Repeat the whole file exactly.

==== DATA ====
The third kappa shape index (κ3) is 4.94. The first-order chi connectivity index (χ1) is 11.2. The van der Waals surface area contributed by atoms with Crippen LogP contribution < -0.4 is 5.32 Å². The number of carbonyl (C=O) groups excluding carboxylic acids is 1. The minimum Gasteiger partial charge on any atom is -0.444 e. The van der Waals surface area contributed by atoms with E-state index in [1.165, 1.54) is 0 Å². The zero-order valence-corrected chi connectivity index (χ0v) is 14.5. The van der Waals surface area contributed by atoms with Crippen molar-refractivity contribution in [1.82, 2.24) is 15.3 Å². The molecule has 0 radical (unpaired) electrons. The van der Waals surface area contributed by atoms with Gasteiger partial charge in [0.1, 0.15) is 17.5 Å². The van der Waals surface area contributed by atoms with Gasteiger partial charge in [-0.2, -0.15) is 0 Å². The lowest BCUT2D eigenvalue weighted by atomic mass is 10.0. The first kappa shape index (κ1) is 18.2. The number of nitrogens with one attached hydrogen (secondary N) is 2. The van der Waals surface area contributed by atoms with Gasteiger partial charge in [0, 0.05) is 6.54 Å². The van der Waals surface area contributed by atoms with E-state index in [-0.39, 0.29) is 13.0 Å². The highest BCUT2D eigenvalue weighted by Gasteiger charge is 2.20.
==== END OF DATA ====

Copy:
The third kappa shape index (κ3) is 4.94. The first-order chi connectivity index (χ1) is 11.2. The van der Waals surface area contributed by atoms with Crippen LogP contribution < -0.4 is 5.32 Å². The number of carbonyl (C=O) groups excluding carboxylic acids is 1. The minimum Gasteiger partial charge on any atom is -0.444 e. The van der Waals surface area contributed by atoms with E-state index in [1.165, 1.54) is 0 Å². The zero-order valence-corrected chi connectivity index (χ0v) is 14.5. The van der Waals surface area contributed by atoms with Crippen molar-refractivity contribution in [1.82, 2.24) is 15.3 Å². The molecule has 0 radical (unpaired) electrons. The van der Waals surface area contributed by atoms with Gasteiger partial charge in [0.1, 0.15) is 17.5 Å². The van der Waals surface area contributed by atoms with Gasteiger partial charge in [-0.2, -0.15) is 0 Å². The lowest BCUT2D eigenvalue weighted by atomic mass is 10.0. The first kappa shape index (κ1) is 18.2. The number of nitrogens with one attached hydrogen (secondary N) is 2. The van der Waals surface area contributed by atoms with Gasteiger partial charge in [0, 0.05) is 6.54 Å². The van der Waals surface area contributed by atoms with E-state index in [-0.39, 0.29) is 13.0 Å². The highest BCUT2D eigenvalue weighted by Gasteiger charge is 2.20.